- Green spaces
- Healthy food
- Education and jobs
- Reliable infrastructure
- Transportation choices
- Clean air, land, and water
The Centers for Disease Control Healthy Homes approach is a coordinated, comprehensive, and holistic approach to preventing diseases and injuries that result from housing-related hazards and deficiencies.
The U.S. Surgeon General's National Prevention Strategy outlines effective and achievable means for improving health and well-being. The Strategy prioritizes prevention by integrating recommendations and actions across multiple settings to improve health and save lives.
Centers for Disease Control Community Health Programs that support cross-cutting programs to prevent and control chronic diseases and improve community health.
Transportation options provide critical links to employment, educational opportunities, job creation and health. The links between physical activity and health are well established. Research indicates that low-income populations engage in less physical activity than the general population, and some minorities are less likely than other groups to get enough daily physical activity. These trends can be related in part to how communities and streets are designed, which has a direct effect on one's ability to be active.
Environmental Justice in Transportation: Emerging Trends and Best Practices Guidebook focuses on timely and relevant transportation issues. This case study document helps promote a deeper understanding of the responsibilities, opportunities, and benefits derived from addressing environmental justice in transportation planning and implementation.
Transportation-related Data Tools and Resources help improve the ability of transportation agencies to identify and address the effects of their programs, policies and activities on low-income and minority populations.
The Federal Highway Administration EJ Reference Guide is a resource for FHWA staff to help them ensure compliance with environmental justice requirements.
Affordable, healthy, high-quality housing is one of the basic elements of a sustainable community. Housing choice plays an important role in reducing health, economic and quality of life disparities and leads to building thriving regions.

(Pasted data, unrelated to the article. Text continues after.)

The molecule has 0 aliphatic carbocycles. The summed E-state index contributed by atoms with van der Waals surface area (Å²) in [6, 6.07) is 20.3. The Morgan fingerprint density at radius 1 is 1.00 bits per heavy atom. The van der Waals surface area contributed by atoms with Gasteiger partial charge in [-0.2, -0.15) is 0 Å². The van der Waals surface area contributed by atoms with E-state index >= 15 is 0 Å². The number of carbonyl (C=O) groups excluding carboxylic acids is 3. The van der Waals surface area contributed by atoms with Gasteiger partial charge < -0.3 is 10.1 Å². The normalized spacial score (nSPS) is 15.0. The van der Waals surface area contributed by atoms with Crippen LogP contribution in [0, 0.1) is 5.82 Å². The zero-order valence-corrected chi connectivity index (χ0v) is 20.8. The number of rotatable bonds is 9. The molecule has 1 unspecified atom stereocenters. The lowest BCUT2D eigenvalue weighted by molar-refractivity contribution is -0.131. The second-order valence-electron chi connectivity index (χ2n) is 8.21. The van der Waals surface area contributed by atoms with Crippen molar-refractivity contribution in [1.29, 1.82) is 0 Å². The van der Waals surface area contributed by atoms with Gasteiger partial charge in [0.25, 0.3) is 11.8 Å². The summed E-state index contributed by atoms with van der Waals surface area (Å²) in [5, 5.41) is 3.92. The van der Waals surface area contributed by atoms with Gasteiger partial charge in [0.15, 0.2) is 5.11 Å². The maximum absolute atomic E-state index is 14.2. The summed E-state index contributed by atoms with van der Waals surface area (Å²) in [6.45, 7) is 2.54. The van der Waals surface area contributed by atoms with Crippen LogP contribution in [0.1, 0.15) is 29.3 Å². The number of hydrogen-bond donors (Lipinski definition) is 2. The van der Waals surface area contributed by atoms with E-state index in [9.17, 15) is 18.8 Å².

HUD Healthy Homes and Lead Hazard Control provides funds to state and local governments to develop cost-effective ways to reduce lead-based paint hazards. In addition, the office enforces HUD's lead-based paint regulations, provides public outreach and technical assistance, and conducts technical studies to help protect children and their families from health and safety hazards in the home.
HUD Regional Fair Housing and Equity Assessment helps stakeholders create a comprehensive picture of the housing, infrastructure, and employment dynamics that shape opportunity in their region.
HUD Environmental Review Training provide comprehensive information for grantees and staff about the various components of the environmental review process under the National Environmental Policy Act (NEPA).
A clean environment and healthy population for all Americans, including overburdened communities, are the ultimate goals of environmental justice, smart growth and equitable development. Low-income, minority, and tribal communities historically have borne a disproportionate share of environmental harms and risks and are more likely to live in areas that increase those risks.
Addressing pollution, arranging land use, and developing sites in a manner that protects overburdened populations from environmental and health hazards, can help create safe places to live, learn, work, play and pray.
In addition to resources cited elsewhere on this site, the following …
Community Action for a Renewed Environment (CARE) Resource Guide - a tool that will enable users to navigate EPA's Web site and find information about toxics in their local communities. Under CARE, EPA worked with communities to help them come together collaboratively to investigate the toxics problems in their communities. The goals of CARE are to reduce risks and empower communities to become stewards of their own environment.
Research on environmental justice, health, and sustainability supports a continued focus on clean and safe communities to live, learn, work, play, and pray.
American Journal of Public Health Supplement on Environmental Justice and Disparities in Environmental Health Exit features a variety of scientific papers commission by EPA's Office of Environmental Justice to clarify various aspects of the state of scientific knowledge for seven factors that may contribute to environmental health disparities.
- Federal Agency Contacts
The following directories include contact information for headquarter and regional staff at the U.S. Department of Transportation (DOT), the U.S. Housing and Urban Development (HUD), EPA, and the Centers for Disease Control and Prevention (CDC), who address environmental justice, sustainability, and/or health issues. This information allows communities and stakeholders to utilize federal agency staff and resources to achieve healthy, sustainable and equitable communities.
Find HUD, DOT, and EPA regional contacts at work in your state.